Obsessive Compulsive Disorder (OCD)
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Diagnosis

First, talk to your doctor about your symptoms. Your doctor should do an exam to make sure that another physical problem isn't causing the symptoms. The doctor may refer you to a mental health specialist.

Only a trained healthcare provider can diagnose a person with OCD. The severity of the disease is typically measured on a numerical scale gauging the impact thoughts and actions have on daily life. To be diagnosed with OCD, a person must have obsessions, compulsions, or both, according to the Diagnostic and Statistical Manual of Mental Disorders (DSM). Several features characterize clinically significant obsessions and compulsions. Such obsessions, the DSM says, are recurrent and persistent thoughts, impulses, or images that are experienced as intrusive and that cause marked anxiety or distress. These thoughts, impulses, or images are of a degree or type that lies outside the normal range of worries about conventional problems. A person may attempt to ignore or suppress such obsessions, or to neutralize them with some other thought or action, and will tend to recognize the obsessions as idiosyncratic or irrational.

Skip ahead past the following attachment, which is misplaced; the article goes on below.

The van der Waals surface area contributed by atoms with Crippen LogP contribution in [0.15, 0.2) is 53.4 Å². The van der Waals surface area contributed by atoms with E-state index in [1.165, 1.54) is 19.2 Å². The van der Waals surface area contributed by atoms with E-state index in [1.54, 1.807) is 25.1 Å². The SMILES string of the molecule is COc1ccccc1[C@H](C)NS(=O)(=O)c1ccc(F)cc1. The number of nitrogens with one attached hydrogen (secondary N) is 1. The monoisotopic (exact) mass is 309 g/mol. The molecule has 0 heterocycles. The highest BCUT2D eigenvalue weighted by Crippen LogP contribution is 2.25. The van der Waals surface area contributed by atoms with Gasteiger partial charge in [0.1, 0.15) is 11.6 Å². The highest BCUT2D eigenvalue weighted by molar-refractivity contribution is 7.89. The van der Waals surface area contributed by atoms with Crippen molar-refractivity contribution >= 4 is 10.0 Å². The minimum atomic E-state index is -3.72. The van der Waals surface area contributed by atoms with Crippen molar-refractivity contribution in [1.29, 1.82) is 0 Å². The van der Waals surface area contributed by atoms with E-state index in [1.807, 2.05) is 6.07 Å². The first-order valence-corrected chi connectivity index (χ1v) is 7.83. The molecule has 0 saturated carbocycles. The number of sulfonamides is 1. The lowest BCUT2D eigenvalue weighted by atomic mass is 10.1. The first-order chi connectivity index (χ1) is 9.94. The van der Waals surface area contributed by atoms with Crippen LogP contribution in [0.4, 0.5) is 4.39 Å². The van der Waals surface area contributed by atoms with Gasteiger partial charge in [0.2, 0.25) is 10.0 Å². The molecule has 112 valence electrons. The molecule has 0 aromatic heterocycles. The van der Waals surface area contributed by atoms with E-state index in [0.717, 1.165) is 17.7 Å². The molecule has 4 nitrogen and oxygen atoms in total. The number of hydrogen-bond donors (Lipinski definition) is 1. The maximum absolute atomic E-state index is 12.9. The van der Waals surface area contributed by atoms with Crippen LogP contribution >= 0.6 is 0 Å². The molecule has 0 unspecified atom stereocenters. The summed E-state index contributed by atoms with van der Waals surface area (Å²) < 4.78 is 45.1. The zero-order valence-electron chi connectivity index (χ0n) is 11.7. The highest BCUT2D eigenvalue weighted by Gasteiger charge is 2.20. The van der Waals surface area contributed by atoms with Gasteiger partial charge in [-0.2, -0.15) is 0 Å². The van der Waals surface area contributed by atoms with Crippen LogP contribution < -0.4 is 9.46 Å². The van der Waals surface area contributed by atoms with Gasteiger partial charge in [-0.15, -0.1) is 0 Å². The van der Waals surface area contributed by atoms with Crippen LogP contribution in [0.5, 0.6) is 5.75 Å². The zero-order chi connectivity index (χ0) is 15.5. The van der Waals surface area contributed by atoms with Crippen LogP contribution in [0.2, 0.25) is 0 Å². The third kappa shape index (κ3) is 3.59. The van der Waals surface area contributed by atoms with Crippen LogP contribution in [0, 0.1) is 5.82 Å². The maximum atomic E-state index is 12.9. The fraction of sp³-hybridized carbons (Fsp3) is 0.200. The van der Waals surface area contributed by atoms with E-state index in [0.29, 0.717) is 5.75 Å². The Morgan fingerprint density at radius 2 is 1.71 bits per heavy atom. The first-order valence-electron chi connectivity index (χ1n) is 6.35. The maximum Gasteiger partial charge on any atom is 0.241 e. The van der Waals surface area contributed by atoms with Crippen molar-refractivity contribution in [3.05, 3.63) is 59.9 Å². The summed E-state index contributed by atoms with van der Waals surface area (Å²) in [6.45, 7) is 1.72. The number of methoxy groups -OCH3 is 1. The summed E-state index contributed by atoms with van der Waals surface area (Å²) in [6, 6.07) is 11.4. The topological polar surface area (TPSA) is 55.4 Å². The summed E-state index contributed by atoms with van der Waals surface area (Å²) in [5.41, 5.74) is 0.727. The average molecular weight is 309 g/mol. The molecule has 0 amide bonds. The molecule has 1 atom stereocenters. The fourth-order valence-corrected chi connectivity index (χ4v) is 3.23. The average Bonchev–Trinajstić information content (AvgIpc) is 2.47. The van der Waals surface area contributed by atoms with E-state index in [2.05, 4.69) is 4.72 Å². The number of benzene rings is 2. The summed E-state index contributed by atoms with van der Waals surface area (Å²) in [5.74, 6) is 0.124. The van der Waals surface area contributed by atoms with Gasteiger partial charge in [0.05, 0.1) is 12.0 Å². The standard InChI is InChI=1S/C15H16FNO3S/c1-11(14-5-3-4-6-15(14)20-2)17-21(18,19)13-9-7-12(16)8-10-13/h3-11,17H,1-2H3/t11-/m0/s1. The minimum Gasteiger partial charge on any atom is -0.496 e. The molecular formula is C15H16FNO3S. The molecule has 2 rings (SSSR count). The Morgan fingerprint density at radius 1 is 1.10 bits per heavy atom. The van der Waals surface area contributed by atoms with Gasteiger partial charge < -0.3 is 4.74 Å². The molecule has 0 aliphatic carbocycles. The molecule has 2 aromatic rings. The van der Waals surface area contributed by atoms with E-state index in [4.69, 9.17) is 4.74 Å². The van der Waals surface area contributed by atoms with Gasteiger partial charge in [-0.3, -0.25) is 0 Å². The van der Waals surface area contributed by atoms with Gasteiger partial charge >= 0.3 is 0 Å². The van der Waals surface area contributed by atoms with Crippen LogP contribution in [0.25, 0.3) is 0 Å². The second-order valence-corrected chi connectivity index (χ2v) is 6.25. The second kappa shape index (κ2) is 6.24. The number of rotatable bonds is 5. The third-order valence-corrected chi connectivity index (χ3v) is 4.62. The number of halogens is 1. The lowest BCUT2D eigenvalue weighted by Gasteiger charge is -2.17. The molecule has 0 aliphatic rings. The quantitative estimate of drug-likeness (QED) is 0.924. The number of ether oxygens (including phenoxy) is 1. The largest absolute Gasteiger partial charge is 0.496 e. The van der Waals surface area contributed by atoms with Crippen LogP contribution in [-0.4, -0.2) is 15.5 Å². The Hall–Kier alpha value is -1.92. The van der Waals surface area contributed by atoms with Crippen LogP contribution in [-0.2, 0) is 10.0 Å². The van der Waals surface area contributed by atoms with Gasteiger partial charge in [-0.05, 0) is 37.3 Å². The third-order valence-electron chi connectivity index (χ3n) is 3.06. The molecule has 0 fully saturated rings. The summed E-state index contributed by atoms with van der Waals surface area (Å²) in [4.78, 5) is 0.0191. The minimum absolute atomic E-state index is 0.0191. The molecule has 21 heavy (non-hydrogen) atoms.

Compulsions become clinically significant when a person feels driven to perform them in response to an obsession, or according to rules that must be applied rigidly, and when the person consequently feels or causes significant distress. Therefore, while many people who do not suffer from OCD may perform actions often associated with OCD (such as ordering items in a pantry by height), the distinction with clinically significant OCD lies in the fact that the person who suffers from OCD must perform these actions, otherwise they will experience significant psychological distress. These behaviors or mental acts are aimed at preventing or reducing distress or preventing some dreaded event or situation; however, these activities are not logically or practically connected to the issue, or they are excessive.

In addition, at some point during the course of the disorder, the individual must realize that their obsessions or compulsions are unreasonable or excessive. Moreover, the obsessions or compulsions must be time-consuming (taking up more than one hour per day) or cause impairment in social, occupational, or scholastic functioning.